Before the season started, we had an anonymous survey on the site where we asked various questions. One of them was: What should the Mets do about 1B? By far the most popular response among the four available answers was to go with Ike Davis. Here’s what you said:
Fewer than one-quarter of the respondents picked Duda, which right now seems absurd. Actually, to those of us who supported Duda, it seemed absurd at the time, too. Well, that’s not exactly right. To me it seemed more misguided than absurd. After all, Davis at least had put up a 30-HR season in the not-too-distant past.
But it also seemed clear that that particular version of Davis was not coming back. While a long overdue trip to the minors got him to lay off some pitches that were way, way out of the strike zone, his power numbers were no longer in the 30-homer guy range. And once pitchers saw that he wasn’t going to automatically swing at whatever slop they threw up when he had two strikes, they began to make adjustments.
However, for a moment let’s leave Davis in the past, where he belongs, and spend more time talking about Duda and his success.
While Duda is raking right now, it’s not like he immediately began to hit once Davis left town. After going 0-for-5 in a doubleheader on May 25, Duda had a .680 OPS and people were thinking we cut the cord with the wrong guy. Even at this site, the writing was less than kind. Here are two headlines directed his way:
Allan Dykstra could soon chase Duda from first
How long will Lucas Duda’s job be safe?
Then something clicked. Since May 26 Duda has put up a .284/.395/.585 line over 210 PA. The sample size should be enough to convince you this isn’t just a hot streak and the .306 BABIP should only reinforce that point. So, what the heck happened?
It should be pointed out that May 26 was the day the Mets relieved Dave Hudgens from his duties. While it would be a mistake to credit the surge entirely to the change in batting coaches, it would be erroneous not to consider it a contributing factor.
We’ve all seen Duda be selectively more aggressive on the first pitch, with his homer off Francisco Rodriguez Friday night Exhibit A. “Just try to get a pitch up I can handle,” Duda told Mike Vorkunov of The Star-Ledger. “It’s really it. Nothing too scientific about it.”
But even with this willingness to swing early, Duda still carries a 12.86 BB% over his last 210 PA. It’s almost like Duda needed Hudgens to be gone to put into practice what the organization wanted all along – look for a pitch to crush and if that pitch doesn’t come, be happy with a walk.
This stretch of Duda that we are examining is about one-third of a season. If we put our rose-colored glasses on and imagine him putting up these numbers over an entire season, we see a guy who could potentially finish with 36 HR and 105 RBIs.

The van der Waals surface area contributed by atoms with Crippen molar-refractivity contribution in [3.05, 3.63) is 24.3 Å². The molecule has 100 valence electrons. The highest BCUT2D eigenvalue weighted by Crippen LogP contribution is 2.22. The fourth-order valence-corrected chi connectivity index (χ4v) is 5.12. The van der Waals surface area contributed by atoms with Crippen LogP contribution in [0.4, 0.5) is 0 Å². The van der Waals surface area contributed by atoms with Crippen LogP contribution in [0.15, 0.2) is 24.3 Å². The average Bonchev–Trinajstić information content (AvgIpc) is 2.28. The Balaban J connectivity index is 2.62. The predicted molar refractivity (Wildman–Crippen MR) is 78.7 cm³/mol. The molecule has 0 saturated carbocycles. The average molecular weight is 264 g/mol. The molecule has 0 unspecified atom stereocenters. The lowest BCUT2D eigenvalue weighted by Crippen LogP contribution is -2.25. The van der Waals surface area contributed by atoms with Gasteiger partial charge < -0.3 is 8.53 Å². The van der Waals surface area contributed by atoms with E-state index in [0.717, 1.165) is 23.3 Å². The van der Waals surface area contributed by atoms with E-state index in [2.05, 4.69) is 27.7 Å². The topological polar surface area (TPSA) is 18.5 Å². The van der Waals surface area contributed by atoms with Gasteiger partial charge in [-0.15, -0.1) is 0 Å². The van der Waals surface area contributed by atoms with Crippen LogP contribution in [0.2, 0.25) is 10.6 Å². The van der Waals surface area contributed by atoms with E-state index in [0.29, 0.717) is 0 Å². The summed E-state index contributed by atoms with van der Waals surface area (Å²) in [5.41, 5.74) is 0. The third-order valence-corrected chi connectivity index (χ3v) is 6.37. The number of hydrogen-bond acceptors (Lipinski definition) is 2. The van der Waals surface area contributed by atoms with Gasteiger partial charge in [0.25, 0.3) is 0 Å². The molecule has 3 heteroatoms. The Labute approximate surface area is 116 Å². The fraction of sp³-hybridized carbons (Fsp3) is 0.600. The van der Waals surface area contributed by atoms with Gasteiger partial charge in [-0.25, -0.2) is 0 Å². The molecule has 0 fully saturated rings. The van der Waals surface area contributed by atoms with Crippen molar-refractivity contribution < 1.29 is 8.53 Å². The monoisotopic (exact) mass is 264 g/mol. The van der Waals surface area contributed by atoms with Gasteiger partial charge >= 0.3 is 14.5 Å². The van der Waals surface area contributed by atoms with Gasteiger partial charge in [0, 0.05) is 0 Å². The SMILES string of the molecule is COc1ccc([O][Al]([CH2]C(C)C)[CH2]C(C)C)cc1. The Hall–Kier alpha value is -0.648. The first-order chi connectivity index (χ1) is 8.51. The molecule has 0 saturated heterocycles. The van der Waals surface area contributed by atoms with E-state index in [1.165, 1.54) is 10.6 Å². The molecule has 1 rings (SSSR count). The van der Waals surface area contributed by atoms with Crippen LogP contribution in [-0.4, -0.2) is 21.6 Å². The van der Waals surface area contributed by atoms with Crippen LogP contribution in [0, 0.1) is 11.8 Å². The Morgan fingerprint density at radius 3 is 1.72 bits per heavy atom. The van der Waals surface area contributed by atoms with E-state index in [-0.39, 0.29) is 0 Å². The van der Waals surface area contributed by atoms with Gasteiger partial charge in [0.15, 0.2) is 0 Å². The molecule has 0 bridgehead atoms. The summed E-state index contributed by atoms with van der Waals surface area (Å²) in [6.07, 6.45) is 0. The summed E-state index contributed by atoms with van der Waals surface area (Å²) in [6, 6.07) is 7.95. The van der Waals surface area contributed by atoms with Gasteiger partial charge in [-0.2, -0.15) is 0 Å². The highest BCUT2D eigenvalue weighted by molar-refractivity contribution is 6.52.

We’re finally seeing some of the guy we saw in 2011, when Duda put up a 137 OPS+ as a 25 year old. If you recall, 2011 was the year that Davis got off to a great start and then was out for the season after getting injured while catching a pop-up. In 2011, Duda got to play his natural position of first base most of the year.
If you look at Duda’s splits, you’ll see he has a .743 OPS as a left fielder and an .835 OPS when he plays his normal position of first base.
We can credit Alderson for keeping the right guy when he picked Duda. Yet at the same time, we can ask why it took so long to make a decision. It was clear after 2011 that this situation needed to be addressed. Forget not getting more for Davis if he was dealt earlier. Instead, think of the lost production from having Duda play out of position and the horrible defense that went along with it.
Even waiting as long as he did to pull the trigger, Alderson still got something of value for Davis. While Metsense won’t let any of us forget that Alderson turned down a swap for Matt Joyce, the Mets did end up getting Blake Taylor, a lefty with a ton of upside. In his last outing for Kingsport, Taylor threw six shutout innings and allowed just one hit. He raised his record to 3-0 and lowered his ERA to 1.89 for the year.
The right decision late is still better than the wrong decision. Many feared that if the Mets traded Davis, that he would turn in a 2013 Chris Davis season. Instead, we see Davis with a .726 OPS with the Pirates, worse than what Duda did while playing out of position in the outfield.
So, the Mets now have a middle of the order bat in Duda and a promising southpaw in the low minors. Duda currently sports a 141 OPS+ and is the guy we want to see come to the plate in key situations. It may not have unfolded as quickly as we would have liked but the bottom line is the Mets have a cost-controlled thumper in their order, something for which we should all be grateful.